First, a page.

Abbott then points to the parallel in Whalen’s poetry. “Whalen’s rhythmic experimentations are evident in his manipulations of accent and tone via shifts in diction, syntax and grammar, his unique morphing of meter for syncopation inside regular measures, and his use of the line lengths, enjambment and spacing to speed or retard time.” As Whalen himself said in the Waldman interview, “even in a Bach Invention or in the Well-Tempered Clavier you get this, or I eventually got around to where I was feeling these shapes or forms arranged and moving in certain ways and at the same time making a composition. . .” The arrangement of shapes and forms of written sections in post logical juxtaposition are what go into the making of a Whalen composition. “These forms in time,” Abbott reiterates, “include counterpoint, harmony, syncopation and improvisational rhythmic techniques. In his writing he couples those skills with low to high diction, Buddhist koans, American folk sayings and/or popular songs, Tin Pan Alley burlesques and/or vaudeville routines.”
All Together Now
In the process of understanding Philip Whalen’s poetry the reader should be prepared for the fact that a promising premise may be of less significance than where the poem takes them and that they should be open to ending up in unanticipated places whether the poem produces satisfaction or desire, discomfort or horror.
Kenneth Rexroth, in a selection of essays, With Eye and Ear (1970), wrote that Whalen “is a greatly learned man, more in the mainstream of international avant-garde literature. . .a man of profound insights and the most delicate discriminations. It all seems so effortless, you never notice it until it has stolen up and captivated you, the highly wrought music of his verse. It all sounds so casual and conversational, . . .” A literary taxonomy of Philip Whalen might read Americano, Pacific Rim, Neo-Romantic, Buddhist, Autodidact, Demotic, Poet.
Bruce Holsapple’s essay, On Philip Whalen, published online as a pdf file by La Alameda Press, although shored up with the requisite scholarly lumber and academic framing, delivers an appropriately clear-cut look at how Whalen’s poetry works. “Whalen writes in a demotic style, one based on speech, in the tradition of Whitman and Williams. The tone is typically intimate, casual and humorous. He considers himself a lyric poet which is to say his perceptions and thought processes are used as part of the poem’s content. Whalen’s poems involve a single speaker who expresses states of mind and processes of perception, thought, and feeling. In his use of first person, Whalen follows the common practice of allowing the speaker to be understood as the author and the poem to be understood as an act of speech. [He] has a penchant for vernacular phrasing.”
Some of Whalen’s poems are random, going with the flow, an improvisation, and other times it is the profound inspiration of an auteur, and often it is a little bit of both. As Holsapple points out, Whalen’s hands-off technique allows the poem to develop on its own, to be “free” verse, or in the Western parlance, “free range” verse, when he writes “when the poems became less representative of a subject establishing a stance or truth, there [is] less need for thematic or macroscopic control.”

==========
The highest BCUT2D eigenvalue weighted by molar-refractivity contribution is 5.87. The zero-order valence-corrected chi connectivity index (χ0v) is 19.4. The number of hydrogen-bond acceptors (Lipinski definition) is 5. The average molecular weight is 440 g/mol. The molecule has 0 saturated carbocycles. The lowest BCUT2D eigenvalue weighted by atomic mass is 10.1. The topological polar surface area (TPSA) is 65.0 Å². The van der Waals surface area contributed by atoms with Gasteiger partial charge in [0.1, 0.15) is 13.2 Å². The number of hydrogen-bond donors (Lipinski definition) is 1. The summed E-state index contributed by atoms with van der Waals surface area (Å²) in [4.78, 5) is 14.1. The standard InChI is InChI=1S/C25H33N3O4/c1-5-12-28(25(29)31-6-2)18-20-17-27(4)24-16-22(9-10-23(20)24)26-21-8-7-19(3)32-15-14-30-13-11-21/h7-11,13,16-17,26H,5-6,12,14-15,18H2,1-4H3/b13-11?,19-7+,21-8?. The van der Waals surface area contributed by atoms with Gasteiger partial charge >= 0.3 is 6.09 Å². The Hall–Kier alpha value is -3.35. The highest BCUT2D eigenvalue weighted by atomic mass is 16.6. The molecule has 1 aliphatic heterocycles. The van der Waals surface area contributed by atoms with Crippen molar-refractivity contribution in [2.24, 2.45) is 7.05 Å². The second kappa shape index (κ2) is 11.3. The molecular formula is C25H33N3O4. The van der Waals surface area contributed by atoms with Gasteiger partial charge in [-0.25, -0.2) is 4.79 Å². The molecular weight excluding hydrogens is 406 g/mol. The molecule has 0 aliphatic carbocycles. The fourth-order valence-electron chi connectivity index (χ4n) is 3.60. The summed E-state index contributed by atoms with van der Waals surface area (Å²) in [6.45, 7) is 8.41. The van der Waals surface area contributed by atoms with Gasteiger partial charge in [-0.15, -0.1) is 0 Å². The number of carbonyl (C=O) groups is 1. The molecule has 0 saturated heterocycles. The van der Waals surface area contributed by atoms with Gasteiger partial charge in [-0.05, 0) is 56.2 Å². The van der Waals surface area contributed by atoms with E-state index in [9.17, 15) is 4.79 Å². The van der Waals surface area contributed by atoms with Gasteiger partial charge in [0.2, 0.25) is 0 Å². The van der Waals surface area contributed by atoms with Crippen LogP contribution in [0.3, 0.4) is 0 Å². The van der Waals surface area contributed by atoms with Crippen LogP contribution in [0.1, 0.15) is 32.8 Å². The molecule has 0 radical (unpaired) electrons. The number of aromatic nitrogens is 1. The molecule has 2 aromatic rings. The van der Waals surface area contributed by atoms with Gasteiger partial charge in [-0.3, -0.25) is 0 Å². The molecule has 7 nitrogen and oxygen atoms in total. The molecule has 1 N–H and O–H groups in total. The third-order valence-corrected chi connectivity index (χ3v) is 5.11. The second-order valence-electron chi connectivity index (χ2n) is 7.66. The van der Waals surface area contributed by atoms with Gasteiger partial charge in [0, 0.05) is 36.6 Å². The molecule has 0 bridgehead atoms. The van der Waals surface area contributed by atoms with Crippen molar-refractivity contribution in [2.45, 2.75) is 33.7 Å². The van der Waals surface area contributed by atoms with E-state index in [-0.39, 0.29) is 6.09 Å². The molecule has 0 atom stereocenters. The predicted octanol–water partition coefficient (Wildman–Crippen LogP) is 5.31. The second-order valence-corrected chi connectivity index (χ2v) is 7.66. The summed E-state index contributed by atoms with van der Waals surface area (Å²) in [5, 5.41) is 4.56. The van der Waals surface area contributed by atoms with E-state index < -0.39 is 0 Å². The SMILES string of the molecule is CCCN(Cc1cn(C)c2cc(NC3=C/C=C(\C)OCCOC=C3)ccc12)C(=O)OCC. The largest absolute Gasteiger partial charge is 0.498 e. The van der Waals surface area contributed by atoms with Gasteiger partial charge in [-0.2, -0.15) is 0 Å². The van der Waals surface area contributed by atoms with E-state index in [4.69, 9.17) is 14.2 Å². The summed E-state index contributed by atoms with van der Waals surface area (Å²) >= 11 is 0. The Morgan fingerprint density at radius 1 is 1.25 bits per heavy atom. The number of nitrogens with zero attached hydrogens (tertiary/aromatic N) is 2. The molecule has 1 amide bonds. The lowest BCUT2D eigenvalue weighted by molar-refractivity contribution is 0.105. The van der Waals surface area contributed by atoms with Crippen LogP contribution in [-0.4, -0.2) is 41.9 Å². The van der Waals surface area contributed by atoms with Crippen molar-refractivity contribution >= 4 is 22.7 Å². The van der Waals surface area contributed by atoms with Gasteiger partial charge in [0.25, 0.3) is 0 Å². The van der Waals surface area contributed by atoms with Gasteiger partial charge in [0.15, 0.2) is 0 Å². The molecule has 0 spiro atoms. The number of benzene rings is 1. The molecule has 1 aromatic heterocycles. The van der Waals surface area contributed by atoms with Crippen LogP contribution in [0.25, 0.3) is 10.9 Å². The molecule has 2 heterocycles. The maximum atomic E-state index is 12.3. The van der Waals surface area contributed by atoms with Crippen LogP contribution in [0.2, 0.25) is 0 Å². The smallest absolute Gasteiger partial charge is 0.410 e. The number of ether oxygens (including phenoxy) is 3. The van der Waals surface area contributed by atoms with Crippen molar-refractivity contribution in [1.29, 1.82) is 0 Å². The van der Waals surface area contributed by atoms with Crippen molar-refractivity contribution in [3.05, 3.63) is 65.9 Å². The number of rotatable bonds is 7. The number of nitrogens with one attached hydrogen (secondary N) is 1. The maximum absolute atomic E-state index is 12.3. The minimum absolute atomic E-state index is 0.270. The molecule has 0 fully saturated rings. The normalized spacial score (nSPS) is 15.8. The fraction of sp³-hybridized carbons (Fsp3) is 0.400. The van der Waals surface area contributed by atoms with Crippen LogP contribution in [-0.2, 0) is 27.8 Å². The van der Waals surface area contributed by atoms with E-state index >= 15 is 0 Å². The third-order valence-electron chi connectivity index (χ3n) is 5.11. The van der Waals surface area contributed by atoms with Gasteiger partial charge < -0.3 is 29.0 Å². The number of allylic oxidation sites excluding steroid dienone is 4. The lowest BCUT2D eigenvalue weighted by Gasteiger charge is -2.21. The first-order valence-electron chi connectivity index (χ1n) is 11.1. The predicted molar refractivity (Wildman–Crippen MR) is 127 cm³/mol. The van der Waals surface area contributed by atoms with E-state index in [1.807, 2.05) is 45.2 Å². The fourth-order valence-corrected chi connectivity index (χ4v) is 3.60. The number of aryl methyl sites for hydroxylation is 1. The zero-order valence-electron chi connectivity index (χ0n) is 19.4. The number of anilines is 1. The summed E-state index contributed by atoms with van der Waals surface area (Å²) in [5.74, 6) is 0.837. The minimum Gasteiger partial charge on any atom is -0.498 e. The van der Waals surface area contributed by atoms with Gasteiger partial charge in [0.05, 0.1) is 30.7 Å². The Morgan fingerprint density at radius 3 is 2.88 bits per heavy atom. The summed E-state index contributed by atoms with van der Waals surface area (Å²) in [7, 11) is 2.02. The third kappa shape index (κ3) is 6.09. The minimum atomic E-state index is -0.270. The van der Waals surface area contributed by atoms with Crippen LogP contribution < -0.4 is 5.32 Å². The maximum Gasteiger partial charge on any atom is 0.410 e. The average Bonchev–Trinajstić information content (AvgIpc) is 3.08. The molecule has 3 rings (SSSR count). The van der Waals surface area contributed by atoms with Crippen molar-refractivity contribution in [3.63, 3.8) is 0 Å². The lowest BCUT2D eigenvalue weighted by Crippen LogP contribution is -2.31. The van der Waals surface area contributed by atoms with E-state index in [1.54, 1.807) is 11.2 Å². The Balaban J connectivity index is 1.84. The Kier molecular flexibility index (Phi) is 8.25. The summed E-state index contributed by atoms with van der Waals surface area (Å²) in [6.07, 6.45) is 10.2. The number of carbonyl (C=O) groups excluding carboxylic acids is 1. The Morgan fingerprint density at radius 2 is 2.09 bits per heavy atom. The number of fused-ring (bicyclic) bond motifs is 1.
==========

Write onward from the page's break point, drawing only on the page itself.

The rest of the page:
If the poems do not have consistent topical themes and are merely allowed to mean themselves, what is their function? “Poems are made for the pleasure of making them,” Whalen states in the introduction to Decompressions, the 1978 selected poems from Donald Allen’s Grey Fox Press, “not for the purpose of being merely ‘understood’ by literary scholars and blue stockings who edify themselves with the ‘study’ of poetry.” Whalen here hits upon corporate poetry’s dirty little secret: poems don’t have to be about anything but themselves. “The poem does not exist on account of its meaning,” Whalen continues, “It takes on an apparent course, now, from start to finish, but it wasn’t composed to fit a plan.” Whalen’s contention takes the poem back to its original oral roots as a non-codified utterance. His demotic turn brings the poem back to its originality as speech in its address to itself and to others on the same cosmic wavelength. “No longer organized by topical concerns,” Holsapple observes, Whalen’s poems “now become manifestations of mind, with the movement of the mind understood as a metaphysical event. The poem is deliberately disparate at a thematic level, but unified at an emotional level.”
Whalen’s freeform mental juggling of observations, threads, suppositions is kept suspended in a kinetic chain of nonrelated events so that when the action ends an intuitive (language-based) appreciation of what has transpired occurs, similar to the lights going up in a movie theater and walking outside with scenes and images recalled to consciousness, savoring the familiar resonant ones, trying to reconcile others in a questioning of the experience. “This leaping about is probably related to what Whalen termed as ‘following’ the poem,” Holsapple concludes, “for he is no longer constrained by either tone or perspective.” Whalen’s eschewal of these restraints “widens both the range of his material and the poem’s emotional domain.”
As a conscious artist, Whalen manipulates the shapes and tenor of the language material in a spontaneous continuity whose resolution is in the consensus of its parts. There is no doubt that Philip Whalen is a true original in the American mold and ranks with Dickinson and Whitman in being what Williams termed “true products.” The American voice is continually being paved over by the cultural leveling of an undereducated bourgeois mentality in the thrall of the imperial glot. The true poet is always an outlier.